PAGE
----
When I was first diagnosed with Celiac Disease I attend a few local celiac support group meetings. The group was great for getting started with the diet, learning how to eat at restaurants, where to shop, etc. Sadly, the group was very somber, and I eventually stopped going because of the attitude of many of the other members. A lot of the group members were angry and bitter towards gluten. They were literally trying to punish gluten by refusing to let it in their homes or eat at restaurants that served it, and in some situations even cutting ties to family members who would serve gluten containing items at family gatherings. This attitude saddened me. First off, because retaliating against gluten and trying to hurt it’s feelings just isn’t going to happen. It’s a fruitless battle that will keep making you angry. Gluten does not have feelings to be hurt. The second reason I felt sad was because these people (and their families) were missing out on some great gluten free options (like dining out!) because of anger towards gluten.
Sure, I was upset when I initially found out I had celiac disease and was going through all of the lifestyle changes. Six years later, I am at terms with the gluten free diet. In fact, most days I don’t even remember that I have this food sensitivity to deal with! After living alone for a few years and having only gluten free food in the house, I got married last year. Steve, my husband, is not celiac and not gluten sensitive. Luckily, he will eat anything and has no complaints about eating gluten free – most of the time.
Let’s face it: gluten free flours CANNOT always seamlessly replace wheat flour. Let’s take pizza dough, for example. If you do any research on what makes a good pizza dough you will hear a lot about gluten. Gluten is what causes the pizza dough to be stretchy and have elasticity. We cannot recreate that exactly without gluten. I started to wonder why I was feeding both of us these somewhat mediocre, but very expensive, and sometimes difficult and time consuming to prepare gluten free foods. I began experimenting by making simple substitutions. For example: I would eat a tuna fish sandwich on GF bread and Steve would eat a sandwich on wheat bread. It took minimal effort to keep my food uncontaminated, we save a ton of money from not buying as much specialty gluten free food, and we were both totally satisfied with our meals! Cooking only a single serving of the meal gluten free was a winner!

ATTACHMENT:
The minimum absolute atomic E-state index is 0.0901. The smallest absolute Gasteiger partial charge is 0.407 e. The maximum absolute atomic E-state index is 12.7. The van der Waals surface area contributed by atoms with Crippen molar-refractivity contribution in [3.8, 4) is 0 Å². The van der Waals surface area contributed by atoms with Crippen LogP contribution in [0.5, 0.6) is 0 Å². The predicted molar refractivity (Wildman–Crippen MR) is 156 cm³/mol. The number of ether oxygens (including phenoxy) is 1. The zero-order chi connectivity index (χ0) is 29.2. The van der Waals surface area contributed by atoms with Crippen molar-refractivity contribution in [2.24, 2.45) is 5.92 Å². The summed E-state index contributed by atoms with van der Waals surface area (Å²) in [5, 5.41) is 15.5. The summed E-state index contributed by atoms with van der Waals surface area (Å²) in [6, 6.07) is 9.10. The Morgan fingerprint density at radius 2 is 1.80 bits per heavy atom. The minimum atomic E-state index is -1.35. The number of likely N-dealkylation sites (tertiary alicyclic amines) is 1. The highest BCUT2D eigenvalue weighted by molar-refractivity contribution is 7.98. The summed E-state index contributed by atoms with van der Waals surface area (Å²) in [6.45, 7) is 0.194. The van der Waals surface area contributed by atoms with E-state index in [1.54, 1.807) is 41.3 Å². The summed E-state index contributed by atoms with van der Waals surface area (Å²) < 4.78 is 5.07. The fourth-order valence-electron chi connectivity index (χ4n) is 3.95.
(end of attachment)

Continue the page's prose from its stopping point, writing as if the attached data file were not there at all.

You might be wondering if having gluten in the house is torture. Does it tempt me? Maybe some of you may struggle with resenting the people in your life who can eat gluten. All of those things can be true and can be frustrating. Making my health a priority helps me avoid temptation. Keeping my diet in perspective helps me to not resent family and friends who eat gluten. What I mean by that is that I remember that me and my GF diet are important, but not the center of the universe. I know people with other allergies and dietary restrictions, as I’m sure we all do. All food cannot cater to everyone! A GF meal might be bad for a lactose intolerant person and what works for someone with a shellfish allergy might be harmful to someone with an egg allergy. If we all eat what is right for us, we should all be happy an healthy. It turns out I feel a lot happier in general if I adopt that positive attitude, rather than feel super jealous whenever I see anyone eat Cheez-Its or Thin Mints.
Up until this point I have been posting naturally gluten free recipes on this blog. That makes up a significant portion of what I cook, and I will continue to post those recipes. However, this type of cooking is the real reason I started this blog. Like the people in that support group, I know there are celiacs out there who are nervous about letting gluten into their homes. Or, some people may want to be able to prepare GF and non-GF meals but aren’t sure exactly how to do it safely. If you have found this blog, I really hope these recipes will be blessing to you and your family!
I’ve created a new page on the blog dedication to cooking “portionally” gluten free. There you will find specific directions about how to safely prepare gluten free and non-gluten free foods simultaneously. I’ll also be posting these “portionally” gluten free (PGF) recipes on a regular basis. Check back on Thursday for a super simple PGF recipe that you will easily be able to safely prepare!